Managing these requirements and the data from several aircraft when flying more than one storm can get challenging, especially if there is more than one storm, which does happen, said Madden. The 53rd WRS flew Irma, Jose and Katia simultaneously from three locations in 2017. When there are multiple storms to fly, missions are given priority based on their location and threat of landfall. When tasked, the Hurricane Hunters collect data such as central pressure, wind speed and direction, relative humidity and temperature, as well as other information, which is sent by satellite to the NHC every 10 minutes to provide the latest information to forecasters.
“We are that link between the aircraft and forecasters and the rest of the world,” said Madden. “While they are flying we act as a conduit; they are sending the data down from the aircraft to us and we look the data over, providing quality control, making sure it is meteorologically accurate. The last thing we want is for inaccurate data to be released to muddy the water over how strong the storm is or what directions the storm is heading.”
According to Ken Graham, NHC director, CARCAH plays a significant role in maintaining not only the relationship between forecasters and the Hurricane Hunters, but also in the decisions NHC makes based off the information they provide.
“CARCAH plays a critical role in our mission here at the National Hurricane Center,” he said. “They serve as a conduit to convey our mission requirements, understand asset availability, and run real time data to the hurricane specialists when we need it the most. In a hurricane, getting flight data out to the operations floor can influence forecast, watch, and warning decisions that ultimately save lives.”
While hurricane season activities are what the Hurricane Hunters are best known for, they do work year round and CARCAH plays a role in those missions as well. During the winter season, CARCAH works with the National Center of Environmental Prediction to coordinate winter storm requirements, which also includes atmospheric river support over the Pacific Ocean, as part of the NWSOP.
“The Hurricane Hunters fly winter storms that may affect the East Coast providing data to help forecasters prepare cities for big snow events,” said Madden. “And, in past few years, they have been flying atmospheric rivers. ARs are firehoses of atmospheric moisture that are pointed at various points along the West Coast and can lead to enormous amounts of snowfall in the mountains and enormous amounts of rainfall which can lead to flooding and mudslides. We’ve been going out and flying these missions to gather information of how much moisture is coming so emergency managers on West Coast can prepare.”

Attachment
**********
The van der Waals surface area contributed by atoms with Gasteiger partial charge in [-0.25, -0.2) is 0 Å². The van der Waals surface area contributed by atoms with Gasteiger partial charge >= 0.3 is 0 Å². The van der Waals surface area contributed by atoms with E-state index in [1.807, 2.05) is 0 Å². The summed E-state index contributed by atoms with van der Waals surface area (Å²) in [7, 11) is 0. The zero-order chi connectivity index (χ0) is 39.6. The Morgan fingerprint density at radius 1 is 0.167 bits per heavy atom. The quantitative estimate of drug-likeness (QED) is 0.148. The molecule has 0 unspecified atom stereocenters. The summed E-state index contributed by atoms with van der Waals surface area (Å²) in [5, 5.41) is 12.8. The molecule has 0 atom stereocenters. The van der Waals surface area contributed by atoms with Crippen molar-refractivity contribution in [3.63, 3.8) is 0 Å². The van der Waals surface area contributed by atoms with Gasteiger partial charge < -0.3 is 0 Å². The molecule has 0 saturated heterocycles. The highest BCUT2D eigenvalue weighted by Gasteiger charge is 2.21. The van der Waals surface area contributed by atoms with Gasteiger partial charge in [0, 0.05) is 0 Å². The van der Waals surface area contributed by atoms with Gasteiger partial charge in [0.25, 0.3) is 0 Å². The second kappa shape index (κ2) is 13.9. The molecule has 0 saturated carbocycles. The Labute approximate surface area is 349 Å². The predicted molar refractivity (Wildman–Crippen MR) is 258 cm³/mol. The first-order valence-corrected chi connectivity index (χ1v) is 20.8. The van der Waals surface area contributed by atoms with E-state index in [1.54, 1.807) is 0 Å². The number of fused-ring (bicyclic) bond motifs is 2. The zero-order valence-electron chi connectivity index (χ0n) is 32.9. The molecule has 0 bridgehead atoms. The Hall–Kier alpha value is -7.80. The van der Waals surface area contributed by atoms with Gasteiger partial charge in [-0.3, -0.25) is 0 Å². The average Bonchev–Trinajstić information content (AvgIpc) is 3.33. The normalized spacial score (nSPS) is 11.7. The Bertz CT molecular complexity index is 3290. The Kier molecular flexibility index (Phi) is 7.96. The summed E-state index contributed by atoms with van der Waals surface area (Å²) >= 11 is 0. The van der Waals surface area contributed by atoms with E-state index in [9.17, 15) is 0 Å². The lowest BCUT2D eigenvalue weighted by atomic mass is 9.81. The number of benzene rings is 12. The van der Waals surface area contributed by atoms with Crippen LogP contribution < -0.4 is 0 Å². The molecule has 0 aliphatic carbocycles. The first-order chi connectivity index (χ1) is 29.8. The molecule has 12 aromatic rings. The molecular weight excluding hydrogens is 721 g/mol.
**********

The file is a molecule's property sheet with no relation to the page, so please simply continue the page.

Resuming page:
Much like the hurricane mission, Madden and his colleagues check continuous streams of data, reviewing it for accuracy and then getting it out to the world to help improve forecast where it can help the most people, he said.
Protecting life and property and helping people is what the job is about, according to Madden. And, that’s why they are at the NHC.
“Many people ask, ‘Why is CARCAH at the NHC? Why not Keesler?’ The answer to that question is, that coordination between the DoD, DoC and NOAA is what makes this mission possible,” said Madden. “If done remotely, it is a lot more complicated, and there would be missed opportunities. While COVID has made things a bit more challenging with teleworking, we are still able to work face-to-face, which enables us to efficiently use the limited resources we have, and maximize the benefit to forecasters. This capability impacts those who are relying on those forecasts. Quite frankly, we assist with making life and death decisions.”
Whatever Mother Nature brings this hurricane season, which is projected to be busier than normal, the Citizen Airmen of the Hurricane Hunters and CARCAH are prepared to respond at a moment's notice to provide data for NHC forecasts, which plays a critical role in alerting coastal residents about potential weather hazards.
Take a virtual tour of the CARCAH office at http://www.nhc.noaa.gov/tour/carcah/